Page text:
The work never stops for Cartwright

Amanda Garrett

President Carol Cartwright is beginning her 15th year on the job this fall.

Credit: Beth Rankin

She dreamed of being a chemical engineer.

She was born in Sioux City, Iowa, but grew up all over the Midwest.

She loves to cook.

Meet Carol Cartwright, president of Kent State.

Cartwright has been a familiar figure on campus since she began her tenure as president in the fall of 1991.

The job description for a university president is “hard to get your arms around,” she said. Cartwright said she works 80 to 90 hours a week running the “overall leadership and management of the university.”

“I have a very strong team of provosts and vice presidents that I work directly with,” she said. “I view my job as being like a symphony conductor. When all the players are working together it makes a great symphony.”

Kent State has made significant progress under Cartwright’s leadership, said David Creamer, vice president of administration. Cartwright’s most significant achievements are building a relationship with the Northeast Ohio community and increasing enrollment during a period of decreasing state and federal funding.

“She has done a substantial amount for the university,” Creamer said. “The amazing thing is that she has moved the university forward during very harsh financial times. Most presidents would have probably went into a holding pattern and just tried to stay where we were.”

In her rare downtime, Cartwright said she enjoys reading novels and biographies.

Another passion of Cartwright’s is cooking.

“I don’t specialize in a particular cuisine,” she said. “I enjoy exploring cuisine and experimenting with all the spices and ingredients to see what the results are.”

Cartwright lives near Kent with her husband G. Phillip Cartwright, professor emeritus of special education at the University of California Davis. The Cartwrights have three grown children and two grandchildren.

During their university careers, Cartwright worked closely with her husband. They have written around two dozen research articles and textbooks together.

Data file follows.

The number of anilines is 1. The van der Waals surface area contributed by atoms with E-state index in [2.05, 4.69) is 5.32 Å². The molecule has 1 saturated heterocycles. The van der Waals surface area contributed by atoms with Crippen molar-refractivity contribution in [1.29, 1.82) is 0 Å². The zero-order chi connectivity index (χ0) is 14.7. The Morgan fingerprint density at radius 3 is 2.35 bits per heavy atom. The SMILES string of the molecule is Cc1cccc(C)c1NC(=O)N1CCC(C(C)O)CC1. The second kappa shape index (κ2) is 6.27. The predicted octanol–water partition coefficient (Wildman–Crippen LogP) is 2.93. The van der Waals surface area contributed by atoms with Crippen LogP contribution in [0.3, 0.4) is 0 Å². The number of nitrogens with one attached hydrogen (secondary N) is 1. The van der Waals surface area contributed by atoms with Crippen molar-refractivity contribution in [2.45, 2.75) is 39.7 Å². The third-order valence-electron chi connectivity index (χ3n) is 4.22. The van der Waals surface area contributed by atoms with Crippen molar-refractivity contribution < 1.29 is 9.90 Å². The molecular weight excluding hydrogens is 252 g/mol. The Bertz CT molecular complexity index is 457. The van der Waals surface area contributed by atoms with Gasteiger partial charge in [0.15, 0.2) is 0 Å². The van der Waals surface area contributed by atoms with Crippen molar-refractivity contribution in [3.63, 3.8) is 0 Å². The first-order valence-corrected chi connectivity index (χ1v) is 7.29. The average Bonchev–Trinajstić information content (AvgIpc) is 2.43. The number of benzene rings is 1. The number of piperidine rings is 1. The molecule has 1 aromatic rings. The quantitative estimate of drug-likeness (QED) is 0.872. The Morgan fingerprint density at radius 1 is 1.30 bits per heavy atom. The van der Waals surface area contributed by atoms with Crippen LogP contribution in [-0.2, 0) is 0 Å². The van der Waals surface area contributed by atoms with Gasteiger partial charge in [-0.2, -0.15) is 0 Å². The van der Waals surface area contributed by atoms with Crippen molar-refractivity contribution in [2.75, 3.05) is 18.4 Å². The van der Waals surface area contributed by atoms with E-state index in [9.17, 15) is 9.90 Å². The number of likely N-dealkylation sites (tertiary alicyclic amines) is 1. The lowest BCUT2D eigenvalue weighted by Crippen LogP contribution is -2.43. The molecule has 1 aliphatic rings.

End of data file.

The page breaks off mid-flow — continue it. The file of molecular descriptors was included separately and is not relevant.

“We are very fortunate, because we have always worked well together,” she said. “We complement each other.”

When Cartwright entered the University of Wisconisin-Whitewater to get an undergraduate degree, she didn’t plan on specializing in education.

Cartwright wanted to be a chemical engineer, but there were few women in that field.

“At that time, it was an extremely chilly atmosphere for women in science,” she said. “The only two fields considered acceptable for women were nursing and teaching.”

Cartwright went on to earn a bachelor’s degree in early childhood education and a masters’ and doctorate degree in special education.

After teaching and conducting research at the University of Hawaii, Pennsylvania State University and the University of London, Cartwright moved into university administration. She served as dean for Undergraduate Programs and Vice Provost of Penn State from 1984 to 1988, and as Vice Chancellor of UC Davis from 1988 to 1991.

Although she has worked at several other universities, Kent is unique because of its strong ties to Northeast Ohio.

“Kent State has an extraordinary commitment to our region,” she said. “The scientific research that occurs in so many fields, we put to work in the region.”

The future of Kent State depends on regional development, Cartwright said.

As for her personal future, Cartwright said she will work until the end of her two-year contract, and then she will decide whether to continue at Kent State.

For now, she said she is looking forward to the new semester.

“There is always a sense of excitement at the beginning of a new academic year,” she said. “You can feel it in the air — the sense of possibility, of dreams coming true.

“In a matter of two or three weeks things change and settle down. Routines and rhythms are established. But for those first few weeks of the semester, everything is new and it’s very exciting.”

Contact on-campus reporter Amanda Garrett at [email protected].